6. Formation of a tornado — and its host thunderstorm — requires an unstable atmosphere. Without it, there will not be enough lifting to form the cloud and to realign a vortex into a vertical orientation.
7. A storm must have strong updrafts in order to lift the horizontally spinning tube of air. The host storm must also possess strong internal rotation. Such rotation, which can be observed on weather radar, is one aspect weather forecasters use to gauge whether or not a severe thunderstorm is likely to spawn tornadoes. Storms that spawn tornadoes commonly have a hook echo pattern on radar.
What Weather Systems Produce Tornadoes?
Tornadoes are related to strong thunderstorms, which form in a number of settings. Most tornadoes occur in association with multi-cell or large supercell thunderstorms, which are generally associated with cold fronts. Others occur embedded in tropical cyclones or with more isolated single-cell thunderstorms.
Associated with Cold Fronts
Most catastrophic tornadoes are associated with multi-cell or supercell thunderstorms of the Great Plains and Southeast, usually in the warm sector of cold fronts. On the map above, a cold front (in blue) stretches south from a cyclone (marked by an “L”) over the Great Lakes. In front of the cold front are yellow lines showing the tracks of tornadoes. These tornadoes formed in association with squall-line thunderstorms along the dry line. Such tornadoes would more likely occur in the afternoon and early evening when thunderstorms are most active.
Tropical cyclones, like hurricanes, spawn tornadoes too, but a large percentage of these are not terribly strong because the upper-air pattern favored for tornado development is obliterated by tropical cyclone circulation. In the Northern Hemisphere, tornadoes are most common in the northeastern quadrant of a storm, such as embedded in the thicker swirls of clouds in the northeastern (upper right) part of Hurricane Isaac. Tornadoes closer to the center of the tropical cyclone may occur at any time of day and are generally weaker than those farther from the center, which mostly occur in the afternoon.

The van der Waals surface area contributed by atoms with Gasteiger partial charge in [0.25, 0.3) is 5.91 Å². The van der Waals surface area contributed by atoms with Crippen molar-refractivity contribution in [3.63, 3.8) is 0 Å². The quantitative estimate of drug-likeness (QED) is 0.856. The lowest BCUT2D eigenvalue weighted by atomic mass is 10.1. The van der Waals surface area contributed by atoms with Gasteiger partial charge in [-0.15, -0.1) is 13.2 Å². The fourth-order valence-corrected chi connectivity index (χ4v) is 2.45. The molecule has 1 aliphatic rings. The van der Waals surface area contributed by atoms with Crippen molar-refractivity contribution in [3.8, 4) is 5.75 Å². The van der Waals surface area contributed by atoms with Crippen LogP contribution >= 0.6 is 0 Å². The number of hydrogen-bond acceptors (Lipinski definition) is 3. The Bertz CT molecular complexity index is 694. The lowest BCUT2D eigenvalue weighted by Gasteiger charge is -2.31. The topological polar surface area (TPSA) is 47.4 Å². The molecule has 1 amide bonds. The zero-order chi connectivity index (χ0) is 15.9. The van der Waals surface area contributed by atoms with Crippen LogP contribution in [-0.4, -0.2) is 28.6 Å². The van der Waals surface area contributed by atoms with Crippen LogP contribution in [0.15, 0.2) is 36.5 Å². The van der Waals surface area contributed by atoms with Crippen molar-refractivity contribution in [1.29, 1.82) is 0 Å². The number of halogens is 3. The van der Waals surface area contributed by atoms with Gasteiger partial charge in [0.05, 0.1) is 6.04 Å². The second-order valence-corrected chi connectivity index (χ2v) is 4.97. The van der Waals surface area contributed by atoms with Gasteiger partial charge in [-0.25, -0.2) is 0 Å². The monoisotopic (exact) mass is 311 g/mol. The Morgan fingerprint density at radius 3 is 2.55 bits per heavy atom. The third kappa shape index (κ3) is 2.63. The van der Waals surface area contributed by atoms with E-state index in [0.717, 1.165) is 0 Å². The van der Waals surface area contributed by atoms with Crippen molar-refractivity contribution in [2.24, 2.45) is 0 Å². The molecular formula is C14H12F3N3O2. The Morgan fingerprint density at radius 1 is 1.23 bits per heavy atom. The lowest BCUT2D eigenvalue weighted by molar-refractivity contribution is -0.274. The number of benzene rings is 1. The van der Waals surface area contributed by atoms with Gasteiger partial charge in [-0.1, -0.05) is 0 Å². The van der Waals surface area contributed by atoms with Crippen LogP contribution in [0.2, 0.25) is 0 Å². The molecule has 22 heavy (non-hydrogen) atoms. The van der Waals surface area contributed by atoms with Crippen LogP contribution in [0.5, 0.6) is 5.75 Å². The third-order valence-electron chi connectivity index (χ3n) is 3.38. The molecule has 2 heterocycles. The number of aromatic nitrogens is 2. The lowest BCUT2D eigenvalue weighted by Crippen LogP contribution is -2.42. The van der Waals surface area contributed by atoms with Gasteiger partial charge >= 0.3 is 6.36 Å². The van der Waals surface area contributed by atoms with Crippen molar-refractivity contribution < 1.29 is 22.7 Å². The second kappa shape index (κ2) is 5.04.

Single-cell thunderstorms can spawn tornadoes, but the tornadoes are generally small and weak, in part because the storm system is itself typically not very large or powerful. Tornadoes formed in this setting are generally restricted to the afternoon, when surface heating destabilizes the atmosphere and causes a peak in thunderstorm activity. Tornadoes formed in any setting can have a distinctive, sharp, low-forming cloud, called a wall cloud, indicating that a tornado may be near. Storm chasers (people who purposely try to get close to a storm to observe and photograph it), are on the lookout for wall clouds.
How Are Tornadoes Classified and What Type of Damage Do They Cause?
Tornadoes are classified using the Enhanced Fujita (EF) scale (shown in the table below), which is based on estimated wind speed as evidenced by damage. The amount of damage a tornado does is controlled by its strength (i.e., its EF rating), how long it stays on the ground, and what type of features are in the way (e.g., a city versus farmland).
This tornado is an aweinspiring sight, but such thinly tapered tornadoes are typically not the strongest. The blue sky in the background suggests this may be related to a single-cell thunderstorm. It is passing over agricultural fields, so it may cause relatively limited damage.
This photograph illustrates the type of near-total destruction that tornadoes can cause. The wood-frame houses in the foreground were completely disassembled by the strong winds within a tornado, while the houses in the background are still standing (kind of ) but suffered major damage.